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Serving more than 121,400 individuals in 2021 throughout North Dakota and Clay County in Minnesota, Slinde said that they were able to provide 12.6 million meals — which is slightly down from serving 145,000 individuals in 2020.

“COVID kind of threw the world into a tailspin and that was certainly no different for us here and those who need food assistance,” Slinde said. “But we're still operating at a level that far exceeds anything pre-pandemic. So there's still a lot of need out there.”

Since 1983, Slinde said that they’ve learned that working with this model, they’ve learned to adapt and prepare for the unexpected.

“I think we've been through, in this organization, through floods and a recession, and certainly the pandemic — in my time here — (has) easily been the most challenging time and thrown us the biggest curve ball, that’s for sure,” he said. “... What the pandemic taught us (and) showed us is we saw food donations absolutely plummet, or we were forced to do additional purchasing to offset an increase in need and all that was happening at one time and what you learned is to be able to adjust on the fly and be able to accommodate different things… So it's just adapt and overcome. We're going on almost 40 years here now and that's what it comes down — to have enough force to face so many different challenges.”

Each year, the nonprofit works to bring in just over $5 million with fundraisers to help support its food assistance programs. Slinde noted that those funds come in through various ways from grants, corporate gifts to individual donations. For each dollar that is raised, Great Plains Food Bank can provide three meals, he added.

The need is there, Slinde said, adding that it’s not going away anytime soon.

“So we’re efficient, certainly in what we do with 96% everything raised can go right back to providing food assistance to those in need,” he said. “Our mission here is to end hunger together and we wouldn't be able to provide these services, certainly at this level, without memberships and without individuals in each community, and that certainly works for the Backpack Program in Dickinson and all our partners out there and the partners we're working with in Amidon, Bowman, New England and everyone else.”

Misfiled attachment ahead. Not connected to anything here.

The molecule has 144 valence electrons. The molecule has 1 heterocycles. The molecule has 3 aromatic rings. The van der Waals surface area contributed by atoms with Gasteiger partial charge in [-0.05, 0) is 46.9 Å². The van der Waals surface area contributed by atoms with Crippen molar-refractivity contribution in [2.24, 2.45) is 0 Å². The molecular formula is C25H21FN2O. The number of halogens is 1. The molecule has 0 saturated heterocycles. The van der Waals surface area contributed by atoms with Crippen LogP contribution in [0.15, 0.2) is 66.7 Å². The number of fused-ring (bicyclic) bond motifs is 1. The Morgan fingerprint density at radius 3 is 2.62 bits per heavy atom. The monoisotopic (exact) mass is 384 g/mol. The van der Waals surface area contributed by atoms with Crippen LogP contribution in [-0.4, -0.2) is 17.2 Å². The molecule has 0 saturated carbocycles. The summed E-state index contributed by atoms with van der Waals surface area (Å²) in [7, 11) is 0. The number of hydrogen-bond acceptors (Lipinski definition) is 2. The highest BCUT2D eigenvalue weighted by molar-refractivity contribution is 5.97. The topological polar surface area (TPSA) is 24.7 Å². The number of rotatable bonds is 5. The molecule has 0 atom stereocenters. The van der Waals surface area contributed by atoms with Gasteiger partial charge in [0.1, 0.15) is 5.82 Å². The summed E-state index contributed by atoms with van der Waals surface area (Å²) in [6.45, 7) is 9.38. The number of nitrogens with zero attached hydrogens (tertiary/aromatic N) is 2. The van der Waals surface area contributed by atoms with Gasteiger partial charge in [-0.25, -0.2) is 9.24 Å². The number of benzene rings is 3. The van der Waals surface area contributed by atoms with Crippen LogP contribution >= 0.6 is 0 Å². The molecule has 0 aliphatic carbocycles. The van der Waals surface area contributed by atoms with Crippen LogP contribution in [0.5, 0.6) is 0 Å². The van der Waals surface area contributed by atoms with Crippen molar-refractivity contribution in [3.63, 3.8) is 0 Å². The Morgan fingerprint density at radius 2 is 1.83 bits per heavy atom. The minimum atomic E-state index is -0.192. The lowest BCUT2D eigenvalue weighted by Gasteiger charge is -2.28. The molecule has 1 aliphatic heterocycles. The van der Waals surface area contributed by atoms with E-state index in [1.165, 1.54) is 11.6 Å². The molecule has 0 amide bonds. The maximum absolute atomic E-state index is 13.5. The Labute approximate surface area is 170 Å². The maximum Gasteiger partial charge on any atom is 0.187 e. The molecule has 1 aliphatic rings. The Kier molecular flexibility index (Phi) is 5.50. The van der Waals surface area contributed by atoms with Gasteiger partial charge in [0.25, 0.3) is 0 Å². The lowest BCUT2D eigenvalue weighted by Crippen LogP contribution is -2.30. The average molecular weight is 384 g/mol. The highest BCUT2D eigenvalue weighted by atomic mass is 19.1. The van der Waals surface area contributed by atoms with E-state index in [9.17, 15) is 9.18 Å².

Volunteers smile during the Farmers to Families Food Box Program that the Great Plains Food Bank hosted at the Biesiot Activities Center in Dickinson.
Volunteers smile during the Farmers to Families Food Box Program that the Great Plains Food Bank hosted at the Biesiot Activities Center in Dickinson.
Contributed / Great Plains Food Bank

Jackie Jahfetson is a graduate of Northern Michigan University whose journalism path began in the Upper Peninsula of Michigan as a freelancer for The Daily Mining Gazette. Her previous roles include editor-in-chief at The North Wind and reporter at The Mining Journal in Marquette, Mich. Raised on a dairy farm, she immediately knew Dickinson would be her first destination west as she focuses on gaining aptitude for ranch life, crop farming and everything agriculture. She covers hard news stories centered on government, fires, crime and education. When not fulfilling deadlines and attending city commission meetings, she is a budding musician and singer.